Autonomic Nerves to the Eyes. The eye is innervated by both parasympathetic and sympathetic nerve fibers, as shown in Figure 51-11. The parasympathetic pregan-glionic fibers arise in the Edinger-Westphal nucleus (the visceral nucleus portion of the third cranial nerve) and then pass in the third nerve to the ciliary ganglion, which lies immediately behind the eye. There, the pre-ganglionic fibers synapse with postganglionic parasym-pathetic neurons, which in turn send fibers through ciliary nerves into the eyeball. These nerves excite (1) the ciliary muscle that controls focusing of the eye lens and (2) the sphincter of the iris that constricts the pupil.
The sympathetic innervation of the eye originates in the intermediolateral horn cells of the first thoracic segment of the spinal cord. From there, sympathetic fibers enter the sympathetic chain and pass upward to the superior cervical ganglion, where they synapse with postganglionic neurons. Postganglionic sympathetic fibers from these then spread along the surfaces of the carotid artery and successively smaller arteries until they reach the eye. There, the sympathetic fibers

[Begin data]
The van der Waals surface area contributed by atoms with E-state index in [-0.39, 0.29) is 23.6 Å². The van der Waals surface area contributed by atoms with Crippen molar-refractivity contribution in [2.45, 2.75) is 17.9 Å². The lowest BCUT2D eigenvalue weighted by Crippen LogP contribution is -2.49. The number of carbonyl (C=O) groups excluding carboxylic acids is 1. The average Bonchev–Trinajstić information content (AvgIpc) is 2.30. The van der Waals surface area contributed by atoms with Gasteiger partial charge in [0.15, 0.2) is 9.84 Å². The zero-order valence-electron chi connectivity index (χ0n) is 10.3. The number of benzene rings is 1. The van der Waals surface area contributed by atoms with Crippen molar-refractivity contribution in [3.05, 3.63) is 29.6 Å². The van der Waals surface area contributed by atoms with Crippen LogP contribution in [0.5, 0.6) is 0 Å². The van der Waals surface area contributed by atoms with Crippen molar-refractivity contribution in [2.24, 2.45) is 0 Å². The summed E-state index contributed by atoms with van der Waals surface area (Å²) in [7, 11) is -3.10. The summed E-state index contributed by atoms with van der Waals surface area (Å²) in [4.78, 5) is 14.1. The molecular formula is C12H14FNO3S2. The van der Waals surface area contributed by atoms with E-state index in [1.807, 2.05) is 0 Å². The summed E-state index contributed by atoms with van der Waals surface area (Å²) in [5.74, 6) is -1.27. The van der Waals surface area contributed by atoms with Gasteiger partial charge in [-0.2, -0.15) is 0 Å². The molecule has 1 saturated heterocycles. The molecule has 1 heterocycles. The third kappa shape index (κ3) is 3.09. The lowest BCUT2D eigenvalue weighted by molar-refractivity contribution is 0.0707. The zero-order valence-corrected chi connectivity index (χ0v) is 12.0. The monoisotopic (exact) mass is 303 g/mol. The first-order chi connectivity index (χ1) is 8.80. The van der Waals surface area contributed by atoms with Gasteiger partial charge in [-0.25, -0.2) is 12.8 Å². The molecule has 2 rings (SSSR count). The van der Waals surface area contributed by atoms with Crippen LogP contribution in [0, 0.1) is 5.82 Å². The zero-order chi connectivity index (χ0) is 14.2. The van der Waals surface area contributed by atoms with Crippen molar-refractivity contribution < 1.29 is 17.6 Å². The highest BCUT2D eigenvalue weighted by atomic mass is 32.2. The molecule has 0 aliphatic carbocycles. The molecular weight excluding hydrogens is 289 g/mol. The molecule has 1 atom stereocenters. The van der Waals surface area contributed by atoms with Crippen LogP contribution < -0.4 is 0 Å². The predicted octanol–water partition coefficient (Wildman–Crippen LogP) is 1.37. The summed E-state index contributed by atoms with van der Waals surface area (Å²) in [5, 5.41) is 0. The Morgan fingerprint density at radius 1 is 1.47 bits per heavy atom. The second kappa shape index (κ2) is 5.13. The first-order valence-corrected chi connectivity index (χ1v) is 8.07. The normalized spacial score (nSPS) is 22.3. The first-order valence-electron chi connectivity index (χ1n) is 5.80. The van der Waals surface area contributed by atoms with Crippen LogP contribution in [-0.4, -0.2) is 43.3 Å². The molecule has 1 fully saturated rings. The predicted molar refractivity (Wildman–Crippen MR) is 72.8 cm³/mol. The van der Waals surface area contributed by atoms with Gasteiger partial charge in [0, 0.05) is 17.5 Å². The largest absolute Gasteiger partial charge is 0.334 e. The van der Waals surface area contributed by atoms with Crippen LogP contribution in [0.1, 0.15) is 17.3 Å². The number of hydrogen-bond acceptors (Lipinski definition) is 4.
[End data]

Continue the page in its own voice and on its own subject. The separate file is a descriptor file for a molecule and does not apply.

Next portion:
Basic types of strabismus.
Autonomic innervation of the eye, showing also the reflex arc of the light reflex. (Modified from Ranson SW, Clark SL: Anatomy of the Nervous System: Its Development and Function, 10th ed. Philadelphia: WB Saunders, 1959.)
innervate the radial fibers of the iris (which open the pupil) as well as several extraocular muscles of the eye, which are discussed subsequently in relation to Horner's syndrome.
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This ebook provides an introductory explanation of the workings of the human body, with an effort to draw connections between the body systems and explain their interdependencies. A framework for the book is homeostasis and how the body maintains balance within each system. This is intended as a first introduction to physiology for a college-level course.